Hello! Thank you for popping in, I hope all is well. We are very soggy here following some spectacular storms last week and a deluge of rain, my pelargoniums are really unhappy about it and indicating their displeasure but, unlike them, we are keeping our chins firmly up, despite having to sweep water out of the kitchen and being unable to open the front door because the wood has swollen.
In January a number of bloggers raved about a recipe book called The Roasting Tin by Rukmini Iyer and as it was on offer at £4 in The Works online store at the time, I bought a copy because I liked the idea of hastily chucking some food into a dish, shoving it into the oven and bringing out a delicious meal a little later on. For the same price I also bought a copy of its companion, The Green Roasting Tin, because I am gently steering us towards a more vegetarian diet and, let's face it, at £4 it might seem rude not to! Over the last six months I have made several dishes from these books and I'm planning to make more as these have all earned their places in my repertoire.
The first, from the original book, was this very simple tomato and mustard tart with tarragon which I made for my birthday celebration. Everybody had a second helping, even the confirmed carnivores and the people who say they don't like mustard! It was a surprising hit.
A couple of days later I made this storecupboard pasta bake with red peppers (chargrilled, from a jar), cannellini beans and blue cheese from the Green book. It was so easy and I find this kind of storecupboard (fridge?) recipe very useful to have up my sleeve. I'll definitely be making this again during the colder months.
Rukmini Iyer writes that this leek and puy lentil gratin with feta was a favourite among friends who helped her try out the recipes and I can see why - it was absolutely delicious and when leeks are in season again I intend to cook it regularly. The recipe feeds four people and we happily ate it on consecutive days. It reheats beautifully and it's in the Green book.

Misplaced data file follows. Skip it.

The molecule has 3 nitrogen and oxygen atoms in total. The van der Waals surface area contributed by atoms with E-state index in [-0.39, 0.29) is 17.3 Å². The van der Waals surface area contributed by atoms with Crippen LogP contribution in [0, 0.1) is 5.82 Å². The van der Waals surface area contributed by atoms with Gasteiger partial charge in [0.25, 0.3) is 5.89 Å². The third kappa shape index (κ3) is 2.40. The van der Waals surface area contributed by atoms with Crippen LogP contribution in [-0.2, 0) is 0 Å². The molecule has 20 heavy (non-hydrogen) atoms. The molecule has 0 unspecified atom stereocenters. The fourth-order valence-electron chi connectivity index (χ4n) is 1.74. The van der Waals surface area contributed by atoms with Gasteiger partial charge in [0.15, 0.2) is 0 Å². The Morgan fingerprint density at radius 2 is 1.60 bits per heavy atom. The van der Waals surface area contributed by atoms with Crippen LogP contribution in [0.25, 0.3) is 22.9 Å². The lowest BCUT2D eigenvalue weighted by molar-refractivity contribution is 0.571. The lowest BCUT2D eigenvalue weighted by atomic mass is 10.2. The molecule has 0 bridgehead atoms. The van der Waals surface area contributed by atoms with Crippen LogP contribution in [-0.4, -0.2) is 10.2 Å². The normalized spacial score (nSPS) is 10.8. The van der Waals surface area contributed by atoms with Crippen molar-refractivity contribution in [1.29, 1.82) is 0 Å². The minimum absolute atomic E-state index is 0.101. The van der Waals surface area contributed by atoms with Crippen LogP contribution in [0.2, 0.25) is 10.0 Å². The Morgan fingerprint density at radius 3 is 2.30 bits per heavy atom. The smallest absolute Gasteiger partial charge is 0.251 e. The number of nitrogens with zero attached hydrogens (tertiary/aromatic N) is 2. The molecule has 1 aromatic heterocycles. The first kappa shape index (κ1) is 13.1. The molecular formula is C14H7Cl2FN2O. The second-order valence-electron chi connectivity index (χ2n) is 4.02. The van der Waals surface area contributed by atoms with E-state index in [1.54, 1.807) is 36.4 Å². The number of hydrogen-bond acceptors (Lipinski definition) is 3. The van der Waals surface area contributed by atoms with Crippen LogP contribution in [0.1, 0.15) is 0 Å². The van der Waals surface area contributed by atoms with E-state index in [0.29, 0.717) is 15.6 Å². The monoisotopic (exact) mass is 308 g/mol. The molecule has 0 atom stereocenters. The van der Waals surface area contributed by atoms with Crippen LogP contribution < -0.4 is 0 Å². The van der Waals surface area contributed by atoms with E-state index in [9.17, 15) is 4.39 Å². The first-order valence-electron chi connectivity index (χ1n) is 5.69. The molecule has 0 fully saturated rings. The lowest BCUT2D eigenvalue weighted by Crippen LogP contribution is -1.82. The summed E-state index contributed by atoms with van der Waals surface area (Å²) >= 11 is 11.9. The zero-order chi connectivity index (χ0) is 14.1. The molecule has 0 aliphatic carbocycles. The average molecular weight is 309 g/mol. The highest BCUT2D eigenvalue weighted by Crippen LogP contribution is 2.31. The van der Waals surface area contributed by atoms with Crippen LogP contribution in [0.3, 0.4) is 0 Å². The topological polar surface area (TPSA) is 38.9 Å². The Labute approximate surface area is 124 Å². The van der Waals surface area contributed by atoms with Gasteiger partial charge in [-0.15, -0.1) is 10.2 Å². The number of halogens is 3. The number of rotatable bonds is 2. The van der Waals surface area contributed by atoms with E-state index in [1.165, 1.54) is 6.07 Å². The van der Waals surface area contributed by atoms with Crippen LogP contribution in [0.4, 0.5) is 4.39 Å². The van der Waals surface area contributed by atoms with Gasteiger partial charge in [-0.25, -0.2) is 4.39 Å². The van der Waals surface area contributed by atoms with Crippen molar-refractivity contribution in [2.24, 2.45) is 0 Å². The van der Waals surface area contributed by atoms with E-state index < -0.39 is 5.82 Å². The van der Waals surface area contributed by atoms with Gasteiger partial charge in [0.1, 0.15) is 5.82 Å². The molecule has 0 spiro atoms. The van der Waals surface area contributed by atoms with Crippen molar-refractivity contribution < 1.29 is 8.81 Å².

All the recipes in the Green book are savoury but the original book includes sections about fruit and cakes. I was looking for a traybake to feed ten of us and made this coconut, raspberry and white chocolate cake. Again, it was a big hit with the crowd and I shared the recipe with a friend who made it with cherries and milk chocolate and impressed her crowd, too.
This dish is so good that I've been making it once a week and other people must like it too because the recipe is in both books. Here are roasted mushrooms with artichoke hearts, onion and giant couscous, finished off after cooking with Greek yoghurt, lemon juice and basil. It takes ten minutes to prepare and twenty minutes in the oven and it's scrumdiddlyumptious. It ticks every box I can think of.
I think I've made this quiche four times now. It contains broccoli, red onion, walnuts and blue cheese along with eggs and cream and it's a luxurious treat both hot and cold. Little Cottontail wolfed it down when she tried it. I bought a sheet of puff pastry, unrolled it and carefully placed it in the tin so it's easy peasy, although there was more washing up when the Best Beloved, who is largely ignorant of the world of pastry (although adept at eating it), bought a block of pastry which I had to cut down and roll out. (If I had to make my own puff pastry, I just wouldn't.) There are four adult portions here and we usually eat it over two meals but last week, the Best Beloved thought it looked so tempting that he had half of it for dinner rather than a quarter and he didn't regret it. This recipe was also in the Green book.
These efforts are not mine but The Mathematician's as I sent her a copy of The Green Roasting Tin and this was her first dish, cauliflower steaks with harissa, goat's cheese and pine nuts. She ate it with couscous and enjoyed it very much.
There are many more recipes here I would like to try but the Best Beloved is becoming a bit fussy: he says that he doesn't like sweet potato, goat's cheese or feta which rules out about twenty recipes. He also said that he doesn't know whether or not he likes squash but he's not keen to try it so I pointed out that I used to make a vegetable goulash with butternut squash once a week for several years when our children were at home and reminded him of the lovely butternut squash and lentil stew I used to make sometimes. He looked suitably chastened.
I have no regrets at all about buying these books but I certainly wouldn't have bought both at full price. If I had to choose between them it looks as if I have found the Green book more useful than the original but if I only had that one I wouldn't have the tomato and mustard tart, and I wouldn't want to be without that tart now. I mean, just look at it, even a homely cook like me can make it look beautiful!
See you soon.
Love, Mrs Tiggywinkle x